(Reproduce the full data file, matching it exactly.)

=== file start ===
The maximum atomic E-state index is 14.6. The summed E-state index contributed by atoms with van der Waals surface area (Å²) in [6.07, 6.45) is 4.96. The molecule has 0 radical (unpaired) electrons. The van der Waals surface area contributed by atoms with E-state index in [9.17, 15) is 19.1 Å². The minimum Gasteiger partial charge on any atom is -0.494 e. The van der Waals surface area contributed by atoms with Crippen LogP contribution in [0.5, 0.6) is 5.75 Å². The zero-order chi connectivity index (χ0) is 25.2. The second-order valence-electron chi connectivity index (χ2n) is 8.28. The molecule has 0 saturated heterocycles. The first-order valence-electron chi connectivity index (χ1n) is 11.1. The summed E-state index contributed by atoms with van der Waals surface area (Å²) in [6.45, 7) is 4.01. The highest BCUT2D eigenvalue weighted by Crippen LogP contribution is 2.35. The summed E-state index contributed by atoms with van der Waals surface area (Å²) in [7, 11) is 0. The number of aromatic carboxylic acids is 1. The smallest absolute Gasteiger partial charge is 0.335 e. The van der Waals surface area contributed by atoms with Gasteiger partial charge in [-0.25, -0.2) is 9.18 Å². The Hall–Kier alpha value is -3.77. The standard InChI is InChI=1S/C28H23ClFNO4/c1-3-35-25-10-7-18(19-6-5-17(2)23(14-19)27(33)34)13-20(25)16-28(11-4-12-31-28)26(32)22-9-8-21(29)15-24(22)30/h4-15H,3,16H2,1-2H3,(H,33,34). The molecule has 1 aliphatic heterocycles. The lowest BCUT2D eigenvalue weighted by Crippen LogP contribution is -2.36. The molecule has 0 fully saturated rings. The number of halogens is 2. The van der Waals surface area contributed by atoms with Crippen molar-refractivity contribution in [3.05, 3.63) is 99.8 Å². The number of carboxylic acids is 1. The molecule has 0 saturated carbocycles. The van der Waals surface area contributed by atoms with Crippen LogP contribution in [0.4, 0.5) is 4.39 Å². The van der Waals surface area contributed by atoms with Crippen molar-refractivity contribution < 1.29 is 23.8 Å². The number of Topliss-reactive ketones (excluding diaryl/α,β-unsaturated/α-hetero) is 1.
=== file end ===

The maximum atomic E-state index is 14.6. The summed E-state index contributed by atoms with van der Waals surface area (Å²) in [6.07, 6.45) is 4.96. The molecule has 0 radical (unpaired) electrons. The van der Waals surface area contributed by atoms with E-state index in [9.17, 15) is 19.1 Å². The minimum Gasteiger partial charge on any atom is -0.494 e. The van der Waals surface area contributed by atoms with Crippen LogP contribution in [0.5, 0.6) is 5.75 Å². The zero-order chi connectivity index (χ0) is 25.2. The second-order valence-electron chi connectivity index (χ2n) is 8.28. The molecule has 0 saturated heterocycles. The first-order valence-electron chi connectivity index (χ1n) is 11.1. The summed E-state index contributed by atoms with van der Waals surface area (Å²) in [6.45, 7) is 4.01. The highest BCUT2D eigenvalue weighted by Crippen LogP contribution is 2.35. The summed E-state index contributed by atoms with van der Waals surface area (Å²) in [7, 11) is 0. The number of aromatic carboxylic acids is 1. The smallest absolute Gasteiger partial charge is 0.335 e. The van der Waals surface area contributed by atoms with Gasteiger partial charge in [-0.25, -0.2) is 9.18 Å². The Hall–Kier alpha value is -3.77. The standard InChI is InChI=1S/C28H23ClFNO4/c1-3-35-25-10-7-18(19-6-5-17(2)23(14-19)27(33)34)13-20(25)16-28(11-4-12-31-28)26(32)22-9-8-21(29)15-24(22)30/h4-15H,3,16H2,1-2H3,(H,33,34). The molecule has 1 aliphatic heterocycles. The lowest BCUT2D eigenvalue weighted by Crippen LogP contribution is -2.36. The molecule has 0 fully saturated rings. The number of halogens is 2. The van der Waals surface area contributed by atoms with Crippen molar-refractivity contribution in [3.05, 3.63) is 99.8 Å². The number of carboxylic acids is 1. The molecule has 0 saturated carbocycles. The van der Waals surface area contributed by atoms with Crippen LogP contribution in [0.4, 0.5) is 4.39 Å². The van der Waals surface area contributed by atoms with Crippen molar-refractivity contribution < 1.29 is 23.8 Å². The number of Topliss-reactive ketones (excluding diaryl/α,β-unsaturated/α-hetero) is 1.